COPD or chronic obstructive pulmonary disease is an irreversible condition of the respiratory system that causes impaired oxygenation due to cigarette smoking and infection. It is incurable, definitely one’s price to pay for years of chronic chain-smoking or exposure to harmful toxic irritants that shouldn’t be there in the lungs in the first place. The good news is that the disease is manageable and treatment is geared towards improving the quality of life of the patient and alleviating the discomforts that the disease inflicts on the body. Depending on the causative agent or the predisposing factors that triggered the onset of COPD, your doctor will have to devise a treatment care plan that’s definitely suitable to your needs. When you have COPD, you have to make steps to change some habits in your lifestyle like totally quitting smoking, and management of poor gas exchange via oxygen therapy.
There are three main goals that need to be established in order for the course of treatment and remedy of COPD complications and discomforts to be relieved as much as possible. First off, prevent or curb the progressive worsening of impaired lung functioning. Next is to address the symptoms and alleviate suffering. And of course, improve the total quality of life and enable the patient to still perform his daily activities with ease.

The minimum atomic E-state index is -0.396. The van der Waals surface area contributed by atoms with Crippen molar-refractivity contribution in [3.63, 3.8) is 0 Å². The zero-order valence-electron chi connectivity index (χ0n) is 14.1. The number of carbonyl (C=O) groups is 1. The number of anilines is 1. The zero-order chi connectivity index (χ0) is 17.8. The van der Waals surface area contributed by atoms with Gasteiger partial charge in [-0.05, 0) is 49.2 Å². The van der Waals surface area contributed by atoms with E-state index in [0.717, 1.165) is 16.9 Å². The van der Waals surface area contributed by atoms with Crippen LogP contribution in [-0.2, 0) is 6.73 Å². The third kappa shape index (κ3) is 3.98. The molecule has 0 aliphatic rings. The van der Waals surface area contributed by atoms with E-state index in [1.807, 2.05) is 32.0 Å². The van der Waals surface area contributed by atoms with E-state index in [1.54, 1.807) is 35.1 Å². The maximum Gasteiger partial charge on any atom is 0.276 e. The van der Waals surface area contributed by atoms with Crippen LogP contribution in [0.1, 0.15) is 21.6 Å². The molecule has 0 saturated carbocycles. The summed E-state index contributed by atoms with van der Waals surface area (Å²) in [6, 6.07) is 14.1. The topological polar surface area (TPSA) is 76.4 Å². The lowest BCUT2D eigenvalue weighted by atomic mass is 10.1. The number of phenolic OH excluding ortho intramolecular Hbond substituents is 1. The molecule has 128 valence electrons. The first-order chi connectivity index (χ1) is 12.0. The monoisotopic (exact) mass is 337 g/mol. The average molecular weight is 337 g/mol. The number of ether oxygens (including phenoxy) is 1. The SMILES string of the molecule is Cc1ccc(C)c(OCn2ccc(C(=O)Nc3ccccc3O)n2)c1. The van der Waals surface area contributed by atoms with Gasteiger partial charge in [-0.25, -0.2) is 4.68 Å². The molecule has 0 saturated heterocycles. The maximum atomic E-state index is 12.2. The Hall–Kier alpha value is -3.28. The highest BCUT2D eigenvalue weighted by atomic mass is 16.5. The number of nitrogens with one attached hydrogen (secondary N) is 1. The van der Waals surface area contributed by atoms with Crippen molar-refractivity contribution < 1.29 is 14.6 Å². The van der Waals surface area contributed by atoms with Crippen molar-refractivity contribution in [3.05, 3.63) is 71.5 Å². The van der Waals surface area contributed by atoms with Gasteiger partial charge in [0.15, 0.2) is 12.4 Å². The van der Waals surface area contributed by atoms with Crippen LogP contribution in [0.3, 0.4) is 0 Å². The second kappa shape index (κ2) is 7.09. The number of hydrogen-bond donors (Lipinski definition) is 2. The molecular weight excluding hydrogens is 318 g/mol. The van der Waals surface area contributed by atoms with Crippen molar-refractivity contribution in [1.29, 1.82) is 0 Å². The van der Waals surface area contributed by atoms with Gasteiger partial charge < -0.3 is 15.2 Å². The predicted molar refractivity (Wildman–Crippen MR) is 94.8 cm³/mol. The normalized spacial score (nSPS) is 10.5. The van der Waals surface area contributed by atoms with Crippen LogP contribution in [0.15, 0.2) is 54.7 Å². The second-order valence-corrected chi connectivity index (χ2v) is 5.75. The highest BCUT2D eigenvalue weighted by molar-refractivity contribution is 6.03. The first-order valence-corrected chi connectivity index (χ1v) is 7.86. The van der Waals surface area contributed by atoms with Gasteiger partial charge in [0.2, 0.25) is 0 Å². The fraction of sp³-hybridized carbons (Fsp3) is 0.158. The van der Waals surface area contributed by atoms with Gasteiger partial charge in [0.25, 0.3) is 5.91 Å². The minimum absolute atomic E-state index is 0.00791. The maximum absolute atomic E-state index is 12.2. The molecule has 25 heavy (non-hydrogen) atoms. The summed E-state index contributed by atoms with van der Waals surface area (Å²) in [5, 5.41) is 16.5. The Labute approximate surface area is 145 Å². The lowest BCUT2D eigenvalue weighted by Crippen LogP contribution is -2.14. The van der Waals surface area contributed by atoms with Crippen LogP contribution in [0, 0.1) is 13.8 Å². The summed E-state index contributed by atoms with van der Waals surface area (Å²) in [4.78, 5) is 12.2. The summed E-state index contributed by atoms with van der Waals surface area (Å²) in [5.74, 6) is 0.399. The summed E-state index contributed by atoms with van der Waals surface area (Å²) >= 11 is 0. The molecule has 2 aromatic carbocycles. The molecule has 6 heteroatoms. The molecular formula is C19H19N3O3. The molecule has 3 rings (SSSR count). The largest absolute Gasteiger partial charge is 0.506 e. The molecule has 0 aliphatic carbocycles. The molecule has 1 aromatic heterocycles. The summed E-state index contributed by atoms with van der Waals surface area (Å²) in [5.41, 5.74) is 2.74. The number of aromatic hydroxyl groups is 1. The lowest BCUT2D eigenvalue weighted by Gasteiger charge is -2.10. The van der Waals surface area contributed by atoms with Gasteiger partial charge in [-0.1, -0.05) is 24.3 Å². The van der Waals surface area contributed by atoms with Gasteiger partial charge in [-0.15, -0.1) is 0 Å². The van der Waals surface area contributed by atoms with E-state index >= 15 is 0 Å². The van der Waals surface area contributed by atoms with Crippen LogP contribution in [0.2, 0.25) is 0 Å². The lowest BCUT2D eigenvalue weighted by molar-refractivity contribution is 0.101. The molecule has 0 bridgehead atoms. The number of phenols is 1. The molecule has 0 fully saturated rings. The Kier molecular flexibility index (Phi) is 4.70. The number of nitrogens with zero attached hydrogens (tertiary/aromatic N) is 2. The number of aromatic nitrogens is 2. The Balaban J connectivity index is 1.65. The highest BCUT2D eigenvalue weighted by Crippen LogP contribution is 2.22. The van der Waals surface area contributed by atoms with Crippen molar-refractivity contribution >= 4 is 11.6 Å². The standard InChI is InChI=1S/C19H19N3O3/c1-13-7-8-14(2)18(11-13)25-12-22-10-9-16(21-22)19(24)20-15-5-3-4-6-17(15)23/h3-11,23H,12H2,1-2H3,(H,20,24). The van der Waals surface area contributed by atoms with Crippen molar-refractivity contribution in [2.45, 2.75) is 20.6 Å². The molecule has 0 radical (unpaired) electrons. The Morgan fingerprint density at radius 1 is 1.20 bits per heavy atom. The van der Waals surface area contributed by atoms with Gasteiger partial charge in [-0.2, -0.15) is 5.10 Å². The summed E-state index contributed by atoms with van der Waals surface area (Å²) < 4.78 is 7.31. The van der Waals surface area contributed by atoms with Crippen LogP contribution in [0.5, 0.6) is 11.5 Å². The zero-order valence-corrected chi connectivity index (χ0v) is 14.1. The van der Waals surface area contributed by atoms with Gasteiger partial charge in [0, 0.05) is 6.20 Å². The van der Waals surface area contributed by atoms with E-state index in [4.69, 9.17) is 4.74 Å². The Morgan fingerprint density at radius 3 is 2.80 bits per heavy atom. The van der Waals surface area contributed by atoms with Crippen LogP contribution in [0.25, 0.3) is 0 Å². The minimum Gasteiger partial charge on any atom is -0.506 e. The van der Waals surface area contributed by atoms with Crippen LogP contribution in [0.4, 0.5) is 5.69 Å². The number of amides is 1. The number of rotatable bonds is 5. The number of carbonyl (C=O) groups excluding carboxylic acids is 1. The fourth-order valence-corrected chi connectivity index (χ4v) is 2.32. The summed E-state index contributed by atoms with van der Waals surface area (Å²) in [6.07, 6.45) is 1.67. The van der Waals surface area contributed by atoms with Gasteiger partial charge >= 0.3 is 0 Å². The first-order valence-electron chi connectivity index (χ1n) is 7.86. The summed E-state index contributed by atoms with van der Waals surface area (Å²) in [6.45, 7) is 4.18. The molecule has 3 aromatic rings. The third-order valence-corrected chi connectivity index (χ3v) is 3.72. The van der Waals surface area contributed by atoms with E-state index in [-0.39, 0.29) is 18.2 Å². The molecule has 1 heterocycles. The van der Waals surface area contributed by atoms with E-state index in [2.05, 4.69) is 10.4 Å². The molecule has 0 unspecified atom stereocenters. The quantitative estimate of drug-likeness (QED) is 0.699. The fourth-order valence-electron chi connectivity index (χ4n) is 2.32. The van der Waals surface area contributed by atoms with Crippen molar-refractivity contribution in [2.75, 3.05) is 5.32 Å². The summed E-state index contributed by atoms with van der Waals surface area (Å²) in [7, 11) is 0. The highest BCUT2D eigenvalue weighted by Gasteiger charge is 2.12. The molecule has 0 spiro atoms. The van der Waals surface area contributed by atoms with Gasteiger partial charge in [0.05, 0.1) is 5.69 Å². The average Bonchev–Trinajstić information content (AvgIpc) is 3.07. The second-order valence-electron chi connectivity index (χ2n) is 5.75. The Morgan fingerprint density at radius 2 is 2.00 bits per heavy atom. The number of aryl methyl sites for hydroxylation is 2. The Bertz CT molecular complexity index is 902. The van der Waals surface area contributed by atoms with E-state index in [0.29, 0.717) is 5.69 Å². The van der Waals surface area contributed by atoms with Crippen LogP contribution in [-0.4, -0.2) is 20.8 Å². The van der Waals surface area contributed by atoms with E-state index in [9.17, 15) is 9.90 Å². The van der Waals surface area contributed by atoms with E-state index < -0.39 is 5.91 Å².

Since COPD causes shortness of breath and poor oxygenation due to the obstruction in the respiratory tract, bronchodilators are used in order to facilitate inhalation and expiration effectively. Bronchodilators are medications that are usually in the form of inhalants. They relax and dilate the bronchi, the parts of the lungs where gas exchange between the pulmonary system and the bloodstream actually takes place. In the past, bronchodilators are dispensed in oral form, but since it takes a little while before oral meds could take effect, inhalants were made for easier absorption.
Of course the most important thing that a COPD patient and the entire health care team to consider are major lifestyle changes that the patient has to make possible. These include cutting down on cigarette smoking. If you’re a chronic smoker, you can’t get off the habit in the blink of an eye. Gradual quitting works. A balanced diet, healthy lifestyle, and appropriate oxygen therapy are also very important.